KABUL (Reuters) - British Foreign Minister William Hague met his Iranian counterpart on Thursday on the margins of a conference in Kabul, the highest level diplomatic contact since the storming of the British embassy in Tehran late last year.
The British Foreign Office said the meeting with Ali Akbar Salehi took place at the Iranian’s request and the two sides discussed Iran’s nuclear negotiations as well as the situation in Syria.
Iranian protesters broke into two British diplomatic compounds in Tehran in November, ransacking offices and burning British flags in protest against new sanctions imposed by Britain on Iran.
The incident sparked a major row between the two countries, with Britain shutting its embassy in Tehran before Hague expelled all Iranian diplomats from London, saying there had been “some degree of regime consent” in the attack.
During their discussions in Kabul, the two sides said they hoped to move toward confirming the appointment of third states to represent their interests in each others’ capitals.
Hague also told Salehi the six world powers negotiating Iran’s nuclear program were sincere and united in the approach to these discussions, the statement said.
At their meeting in Baghdad last month, the group had offered a credible proposal, Hague said, in which Iran would stop production of high-grade uranium, close an underground facility where such work is done and ship any stockpile out of the country.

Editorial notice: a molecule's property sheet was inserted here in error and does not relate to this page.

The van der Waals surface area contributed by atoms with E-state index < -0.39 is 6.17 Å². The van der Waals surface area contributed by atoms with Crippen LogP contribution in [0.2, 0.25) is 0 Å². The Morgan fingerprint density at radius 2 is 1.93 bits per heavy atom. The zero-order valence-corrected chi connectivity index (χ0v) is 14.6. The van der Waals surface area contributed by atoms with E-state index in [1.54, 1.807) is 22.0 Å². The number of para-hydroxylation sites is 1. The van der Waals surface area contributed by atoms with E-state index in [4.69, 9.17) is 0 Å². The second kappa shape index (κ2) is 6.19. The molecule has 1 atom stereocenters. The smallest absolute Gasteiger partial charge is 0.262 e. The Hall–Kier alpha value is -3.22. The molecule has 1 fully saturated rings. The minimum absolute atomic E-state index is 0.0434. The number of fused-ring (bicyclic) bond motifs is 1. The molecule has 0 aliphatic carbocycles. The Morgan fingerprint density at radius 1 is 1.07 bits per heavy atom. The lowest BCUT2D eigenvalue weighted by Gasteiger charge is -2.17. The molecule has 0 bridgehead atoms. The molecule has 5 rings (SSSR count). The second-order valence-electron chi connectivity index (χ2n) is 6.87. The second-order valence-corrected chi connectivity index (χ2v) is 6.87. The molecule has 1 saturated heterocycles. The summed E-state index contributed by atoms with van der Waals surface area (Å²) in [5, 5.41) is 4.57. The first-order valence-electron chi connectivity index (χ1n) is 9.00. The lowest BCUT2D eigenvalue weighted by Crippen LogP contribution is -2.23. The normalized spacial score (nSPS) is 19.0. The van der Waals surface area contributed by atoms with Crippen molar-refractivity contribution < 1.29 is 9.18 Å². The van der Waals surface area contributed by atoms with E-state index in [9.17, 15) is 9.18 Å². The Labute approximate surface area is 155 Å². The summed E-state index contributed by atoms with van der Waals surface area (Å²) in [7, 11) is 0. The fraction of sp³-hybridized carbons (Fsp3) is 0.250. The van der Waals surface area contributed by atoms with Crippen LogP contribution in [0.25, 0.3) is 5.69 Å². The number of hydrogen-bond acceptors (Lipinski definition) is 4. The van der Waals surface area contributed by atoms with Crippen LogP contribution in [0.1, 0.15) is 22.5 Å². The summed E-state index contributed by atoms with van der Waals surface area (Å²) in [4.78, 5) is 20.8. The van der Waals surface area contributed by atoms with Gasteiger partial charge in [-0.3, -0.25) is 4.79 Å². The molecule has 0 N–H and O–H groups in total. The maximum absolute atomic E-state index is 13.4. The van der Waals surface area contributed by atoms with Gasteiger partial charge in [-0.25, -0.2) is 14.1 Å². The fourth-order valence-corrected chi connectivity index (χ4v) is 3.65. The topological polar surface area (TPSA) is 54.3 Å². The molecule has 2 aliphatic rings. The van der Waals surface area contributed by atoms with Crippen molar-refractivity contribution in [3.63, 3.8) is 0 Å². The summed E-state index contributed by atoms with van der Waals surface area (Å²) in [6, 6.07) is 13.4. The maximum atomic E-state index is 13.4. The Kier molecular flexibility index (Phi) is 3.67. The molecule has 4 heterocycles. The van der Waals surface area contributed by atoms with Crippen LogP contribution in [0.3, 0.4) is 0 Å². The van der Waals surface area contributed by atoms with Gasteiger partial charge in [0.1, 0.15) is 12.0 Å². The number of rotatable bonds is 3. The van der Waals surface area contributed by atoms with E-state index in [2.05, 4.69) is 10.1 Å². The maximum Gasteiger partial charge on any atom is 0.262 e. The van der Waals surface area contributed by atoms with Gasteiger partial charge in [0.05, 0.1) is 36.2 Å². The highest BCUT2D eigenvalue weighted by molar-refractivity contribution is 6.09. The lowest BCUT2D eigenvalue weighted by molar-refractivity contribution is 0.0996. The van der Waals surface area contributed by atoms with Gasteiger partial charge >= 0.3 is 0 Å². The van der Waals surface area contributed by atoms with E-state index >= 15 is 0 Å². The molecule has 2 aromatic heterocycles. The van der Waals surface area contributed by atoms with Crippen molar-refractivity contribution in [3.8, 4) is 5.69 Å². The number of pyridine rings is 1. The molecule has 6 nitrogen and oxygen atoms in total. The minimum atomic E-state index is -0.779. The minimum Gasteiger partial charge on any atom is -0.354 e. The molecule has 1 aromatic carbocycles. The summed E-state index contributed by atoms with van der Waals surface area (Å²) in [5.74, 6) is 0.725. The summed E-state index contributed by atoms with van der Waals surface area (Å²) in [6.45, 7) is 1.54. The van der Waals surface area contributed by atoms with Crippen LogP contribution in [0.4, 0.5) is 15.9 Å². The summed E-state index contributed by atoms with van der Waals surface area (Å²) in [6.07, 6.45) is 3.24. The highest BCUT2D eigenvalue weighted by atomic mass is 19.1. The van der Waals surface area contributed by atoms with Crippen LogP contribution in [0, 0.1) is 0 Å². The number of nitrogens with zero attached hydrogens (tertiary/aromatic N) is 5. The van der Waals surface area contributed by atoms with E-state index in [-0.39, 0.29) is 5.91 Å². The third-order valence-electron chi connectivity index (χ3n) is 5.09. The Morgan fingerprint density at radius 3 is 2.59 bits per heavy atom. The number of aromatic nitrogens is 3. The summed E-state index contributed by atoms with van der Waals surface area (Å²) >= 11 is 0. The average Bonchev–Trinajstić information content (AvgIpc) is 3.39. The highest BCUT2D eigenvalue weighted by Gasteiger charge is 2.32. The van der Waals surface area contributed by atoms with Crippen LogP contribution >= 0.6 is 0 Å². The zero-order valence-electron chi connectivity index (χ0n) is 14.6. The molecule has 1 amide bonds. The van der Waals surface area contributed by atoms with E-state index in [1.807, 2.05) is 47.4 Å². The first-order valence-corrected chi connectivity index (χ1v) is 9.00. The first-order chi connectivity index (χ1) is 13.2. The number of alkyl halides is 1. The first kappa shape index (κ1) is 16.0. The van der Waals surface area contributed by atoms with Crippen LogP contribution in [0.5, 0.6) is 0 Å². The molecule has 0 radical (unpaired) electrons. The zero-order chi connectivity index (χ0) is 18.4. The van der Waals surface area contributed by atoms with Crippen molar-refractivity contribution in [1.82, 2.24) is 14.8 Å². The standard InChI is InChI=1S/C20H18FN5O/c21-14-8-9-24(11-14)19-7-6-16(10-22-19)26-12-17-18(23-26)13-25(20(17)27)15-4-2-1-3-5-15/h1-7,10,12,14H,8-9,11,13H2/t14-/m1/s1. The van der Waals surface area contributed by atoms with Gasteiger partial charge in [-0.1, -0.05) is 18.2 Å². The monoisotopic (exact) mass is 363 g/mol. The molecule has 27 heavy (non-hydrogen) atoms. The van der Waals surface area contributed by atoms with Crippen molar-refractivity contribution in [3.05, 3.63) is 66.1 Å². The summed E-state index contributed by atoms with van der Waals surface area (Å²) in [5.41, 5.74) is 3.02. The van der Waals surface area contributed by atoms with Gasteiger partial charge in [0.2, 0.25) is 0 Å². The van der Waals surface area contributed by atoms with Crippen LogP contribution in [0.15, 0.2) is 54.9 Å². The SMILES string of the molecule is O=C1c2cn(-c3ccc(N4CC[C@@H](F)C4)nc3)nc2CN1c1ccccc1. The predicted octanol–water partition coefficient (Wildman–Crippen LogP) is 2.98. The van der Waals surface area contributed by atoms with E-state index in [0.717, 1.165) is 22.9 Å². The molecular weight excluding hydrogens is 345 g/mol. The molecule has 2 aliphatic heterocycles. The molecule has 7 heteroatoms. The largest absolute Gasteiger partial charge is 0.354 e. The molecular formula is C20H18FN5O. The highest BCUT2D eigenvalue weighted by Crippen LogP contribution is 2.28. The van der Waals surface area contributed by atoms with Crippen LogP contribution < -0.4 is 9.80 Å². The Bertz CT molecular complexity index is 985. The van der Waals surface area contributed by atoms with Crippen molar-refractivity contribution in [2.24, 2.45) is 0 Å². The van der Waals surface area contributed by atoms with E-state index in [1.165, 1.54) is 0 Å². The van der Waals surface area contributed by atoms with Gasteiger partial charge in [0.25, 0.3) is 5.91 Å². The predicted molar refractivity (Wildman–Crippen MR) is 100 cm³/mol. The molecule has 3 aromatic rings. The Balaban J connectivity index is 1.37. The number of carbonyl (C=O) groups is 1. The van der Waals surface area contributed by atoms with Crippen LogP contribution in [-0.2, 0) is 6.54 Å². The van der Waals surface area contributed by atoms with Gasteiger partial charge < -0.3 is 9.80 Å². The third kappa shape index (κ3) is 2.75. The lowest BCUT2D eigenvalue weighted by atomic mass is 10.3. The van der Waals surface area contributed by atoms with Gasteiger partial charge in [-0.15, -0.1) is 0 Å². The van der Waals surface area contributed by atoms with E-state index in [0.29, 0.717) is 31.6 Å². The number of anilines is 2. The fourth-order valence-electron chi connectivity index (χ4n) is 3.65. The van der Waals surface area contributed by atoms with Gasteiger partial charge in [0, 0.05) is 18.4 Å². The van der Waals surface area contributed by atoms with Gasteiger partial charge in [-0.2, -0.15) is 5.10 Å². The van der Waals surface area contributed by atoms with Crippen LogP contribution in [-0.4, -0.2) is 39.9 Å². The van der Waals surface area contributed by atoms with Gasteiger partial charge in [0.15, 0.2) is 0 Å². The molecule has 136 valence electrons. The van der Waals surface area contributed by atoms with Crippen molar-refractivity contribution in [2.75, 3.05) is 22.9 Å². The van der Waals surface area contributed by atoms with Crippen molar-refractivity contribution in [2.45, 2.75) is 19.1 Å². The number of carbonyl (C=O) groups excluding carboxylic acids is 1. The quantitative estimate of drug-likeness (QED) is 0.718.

In return, they offered to supply it with fuel for a reactor in Tehran, which requires 20 percent uranium, and to ease sanctions against the sale of parts for commercial aircraft to Iran.
No agreement was reached in Baghdad but Iran and the six countries - United States, China, Russia, Germany, France and Britain - agreed to continue discussions on June 18 and 19 in Moscow.
“The onus now was on Iran to respond in concrete terms. If Iran took concrete steps, the international community would reciprocate,” the Foreign Office statement said.
The two men also discussed Syria, and Hague urged Iran to use its influence to help implement a ceasefire plan by international mediator Kofi Annan.
Diplomatic relations between Britain and Iran have been virtually non-existent since the embassy storming.
At the time, Hague said the majority of those involved in the assault were members of the Basij - a paramilitary volunteer group loyal to Iran’s elite Revolutionary Guards.
Iran’s Foreign Ministry expressed regret for the attack but says it indicated deep anger among the Iranian people over Britain’s historical treatment of the country.
Additional reporting by Marcus George and Isabel Coles; Editing by Sophie Hares